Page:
[1] Under Article IV of the IMF’s Articles of Agreement, the IMF holds bilateral discussions with members, usually every year. A staff team visits the country, collects economic and financial information, and discusses with officials the country’s economic developments and policies. On return to headquarters, the staff prepares a report, which forms the basis for discussion by the Executive Board.

[2] The Executive Board takes decisions under its lapse-of-time procedure when the Board agrees that a proposal can be considered without convening formal discussions.

Table 1. Timor-Leste: Selected Economic and Financial Indicators, 2018-23

Non-oil GDP at current prices (2020): US$1.595 billion

Population (2020): 1.318 million

Non-oil GDP per capita (2020): US$1,210

Quota: SDR 25.6 million

2018

2019

2020

2021

2022

2023

Est.

Proj.

Proj.

(Annual percent change)

Real sector

Real Non-oil GDP

-0.7

2.1

-8.6

1.5

3.3

4.2

CPI (annual average)

2.3

0.9

0.5

3.8

7.0

4.0

CPI (end-period)

2.1

0.3

1.2

5.3

7.0

4.0

(In percent of Non-oil GDP, unless otherwise indicated)

Central government operations

Revenue

57.6

51.6

57.0

54.1

51.9

46.9

Domestic revenue

12.0

11.0

11.4

9.6

9.6

9.6

Estimated Sustainable Income (ESI)

34.8

31.0

34.1

33.0

30.8

25.8

Grants

10.8

9.5

11.5

11.5

11.5

11.5

Expenditure

84.0

81.9

82.6

97.2

106.8

114.4

Recurrent

51.8

54.0

61.1

77.5

79.0

62.4

Net acquisition of nonfinancial assets

21.4

18.4

10.0

8.3

16.3

40.6

Donor project

10.8

9.5

11.5

11.5

11.5

11.5

Net lending/borrowing

-26.4

-30.3

-25.6

-43.2

-54.9

-67.6

(Annual percent change, unless otherwise indicated)

Money and credit

Deposits

2.8

-7.5

10.1

29.3

10.5

9.9

Credit to the private sector

-3.8

5.5

10.1

4.6

8.9

5.8

Lending interest rate (percent, end of period)

14.5

16.3

11.3

11.3

11.3

11.3

(In millions of U.S. dollars, unless otherwise indicated)

Balance of payments

Current account balance

-191

133

-308

43

-284

-821

(In percent of Non-oil GDP)

-12

8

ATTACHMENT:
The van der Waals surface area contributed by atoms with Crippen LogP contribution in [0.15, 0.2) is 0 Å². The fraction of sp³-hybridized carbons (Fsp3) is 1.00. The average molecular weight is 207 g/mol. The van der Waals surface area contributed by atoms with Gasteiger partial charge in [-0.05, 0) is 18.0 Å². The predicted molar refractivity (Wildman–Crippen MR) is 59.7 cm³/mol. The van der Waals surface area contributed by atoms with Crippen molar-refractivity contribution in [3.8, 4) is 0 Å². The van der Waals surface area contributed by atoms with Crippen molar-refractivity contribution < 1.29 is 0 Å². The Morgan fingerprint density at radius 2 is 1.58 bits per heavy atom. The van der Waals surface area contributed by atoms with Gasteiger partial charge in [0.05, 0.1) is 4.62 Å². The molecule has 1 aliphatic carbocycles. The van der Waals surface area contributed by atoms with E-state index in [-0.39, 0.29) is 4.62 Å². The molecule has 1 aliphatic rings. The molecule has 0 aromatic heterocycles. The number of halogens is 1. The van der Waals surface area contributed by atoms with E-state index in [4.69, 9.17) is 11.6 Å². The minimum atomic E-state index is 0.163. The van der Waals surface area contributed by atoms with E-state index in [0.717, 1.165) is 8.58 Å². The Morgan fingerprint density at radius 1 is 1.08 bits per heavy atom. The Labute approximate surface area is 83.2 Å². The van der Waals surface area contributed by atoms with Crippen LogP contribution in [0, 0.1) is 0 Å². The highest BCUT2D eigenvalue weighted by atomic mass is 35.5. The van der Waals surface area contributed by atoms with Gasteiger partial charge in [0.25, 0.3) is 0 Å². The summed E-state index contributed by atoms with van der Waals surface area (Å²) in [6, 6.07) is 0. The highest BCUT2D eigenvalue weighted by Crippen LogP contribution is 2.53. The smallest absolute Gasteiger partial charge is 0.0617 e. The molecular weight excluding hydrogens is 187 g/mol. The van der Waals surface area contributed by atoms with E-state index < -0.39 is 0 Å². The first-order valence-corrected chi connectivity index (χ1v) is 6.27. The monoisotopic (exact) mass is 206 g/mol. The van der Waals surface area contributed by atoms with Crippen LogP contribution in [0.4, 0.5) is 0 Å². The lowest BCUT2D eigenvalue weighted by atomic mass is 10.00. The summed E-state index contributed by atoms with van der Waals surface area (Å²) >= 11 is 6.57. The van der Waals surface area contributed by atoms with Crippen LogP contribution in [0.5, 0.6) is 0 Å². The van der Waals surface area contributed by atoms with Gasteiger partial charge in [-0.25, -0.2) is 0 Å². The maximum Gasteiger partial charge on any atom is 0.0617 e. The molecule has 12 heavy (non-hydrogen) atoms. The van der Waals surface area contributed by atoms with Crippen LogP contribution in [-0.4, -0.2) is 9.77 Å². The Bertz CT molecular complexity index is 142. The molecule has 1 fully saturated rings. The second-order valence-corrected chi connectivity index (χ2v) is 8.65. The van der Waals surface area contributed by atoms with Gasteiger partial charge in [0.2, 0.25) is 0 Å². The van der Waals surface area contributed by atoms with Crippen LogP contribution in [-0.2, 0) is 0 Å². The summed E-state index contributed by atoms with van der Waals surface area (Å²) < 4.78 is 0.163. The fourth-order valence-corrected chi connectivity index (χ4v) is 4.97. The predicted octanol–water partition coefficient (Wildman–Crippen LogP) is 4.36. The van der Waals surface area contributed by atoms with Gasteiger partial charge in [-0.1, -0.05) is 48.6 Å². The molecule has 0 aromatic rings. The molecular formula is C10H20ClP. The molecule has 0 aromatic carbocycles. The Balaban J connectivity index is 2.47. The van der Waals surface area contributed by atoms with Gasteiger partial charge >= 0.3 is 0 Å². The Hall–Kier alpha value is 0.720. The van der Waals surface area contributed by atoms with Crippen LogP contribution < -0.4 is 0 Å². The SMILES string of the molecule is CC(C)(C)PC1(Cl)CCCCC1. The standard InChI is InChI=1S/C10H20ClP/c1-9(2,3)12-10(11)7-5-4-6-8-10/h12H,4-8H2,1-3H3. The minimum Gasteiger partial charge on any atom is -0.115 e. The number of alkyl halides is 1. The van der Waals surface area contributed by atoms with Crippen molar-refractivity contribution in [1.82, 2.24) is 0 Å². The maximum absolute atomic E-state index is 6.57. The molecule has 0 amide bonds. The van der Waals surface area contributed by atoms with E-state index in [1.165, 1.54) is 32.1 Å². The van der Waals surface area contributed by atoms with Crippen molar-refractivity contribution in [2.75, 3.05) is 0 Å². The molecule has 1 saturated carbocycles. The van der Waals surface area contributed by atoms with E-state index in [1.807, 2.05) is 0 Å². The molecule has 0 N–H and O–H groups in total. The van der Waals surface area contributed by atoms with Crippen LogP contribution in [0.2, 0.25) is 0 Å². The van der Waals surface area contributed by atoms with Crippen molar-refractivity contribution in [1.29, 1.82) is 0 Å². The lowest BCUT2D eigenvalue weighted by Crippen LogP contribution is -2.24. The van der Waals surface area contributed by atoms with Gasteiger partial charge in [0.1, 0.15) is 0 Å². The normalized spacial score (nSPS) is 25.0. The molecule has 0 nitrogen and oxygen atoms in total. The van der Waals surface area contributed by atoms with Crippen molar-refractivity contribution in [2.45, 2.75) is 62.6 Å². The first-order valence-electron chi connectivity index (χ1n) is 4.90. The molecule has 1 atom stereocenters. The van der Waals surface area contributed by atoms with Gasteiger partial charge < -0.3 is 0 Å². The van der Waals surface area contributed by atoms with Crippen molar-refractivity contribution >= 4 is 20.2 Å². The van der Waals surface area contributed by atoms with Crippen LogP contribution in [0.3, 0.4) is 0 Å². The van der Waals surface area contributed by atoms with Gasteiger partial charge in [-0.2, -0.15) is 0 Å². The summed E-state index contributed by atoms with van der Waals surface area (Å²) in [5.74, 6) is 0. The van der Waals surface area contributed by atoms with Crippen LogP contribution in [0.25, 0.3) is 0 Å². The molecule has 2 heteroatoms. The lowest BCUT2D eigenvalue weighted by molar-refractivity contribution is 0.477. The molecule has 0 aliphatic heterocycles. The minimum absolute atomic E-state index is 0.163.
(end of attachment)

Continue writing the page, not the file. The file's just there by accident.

-19

3

-15

-40

Trade of Goods

-589

-566

-510

-569

-647

-726

Exports of goods

25

26

17

32

35

39

Imports of goods

613

592

527

601

682

765

Trade of Services

-349

-357

-275

-244

-279

-316

Primary Income

843

1,126

620

925

718

305

of which: other primary income (oil/gas) 1/

510

756

324

720

634

46

Secondary Income

-96

-70

-143

-70

-77

-84

Overall balance

129

-18

0.2

278

62

153

Public foreign assets (end-period) 2/

16,477

18,348

18,946

19,884

18,442

17,654

(In months of imports)

187

212

270

275

218

181

Exchange rates

NEER (2010=100, period average)

130.9

134.1

135.8

131.9

REER (2010=100, period average)

142.0

143.8

143.8

137.8

Memorandum items

Nominal Non-oil GDP (in millions of U.S. dollars)

1,584

1,704

1,595

1,681

1,858

2,043

Nominal Non-oil GDP per capita (in U.S. dollars)

1,249

1,318

1,210

1,251

1,357

1,464

(Annual percent change)

-3.9

5.5

-8.2

3.4

8.5

7.9

Crude oil prices (U.S. dollars per barrel, WEO) 3/

68

61

41

69

106

95

Petroleum Fund balance (in millions of U.S. dollars) 4/

15,803

17,692

18,289

18,949

17,446

16,504

(In percent of Non-oil GDP)

998

1,038

1,146

1,127

939

808

Public debt (in millions of U.S. dollars)

145

193

218

237

274

321

(In percent of Non-oil GDP)

9.1

11.3

13.7

14.1

14.7

15.7

Population growth (annual percent change)

2.0

2.0

2.0

1.9

1.9

1.9

Sources: Timor-Leste authorities; and IMF staff estimates and projections.

1/ Oil sector activities are considered non-resident activities in balance of payments statistics.

2/ Includes Petroleum Fund balance and the central bank’s official reserves.

3/ Simple average of UK Brent, Dubai, and WTI crude oil prices based on April 2022 WEO assumptions.

4/ Closing balance.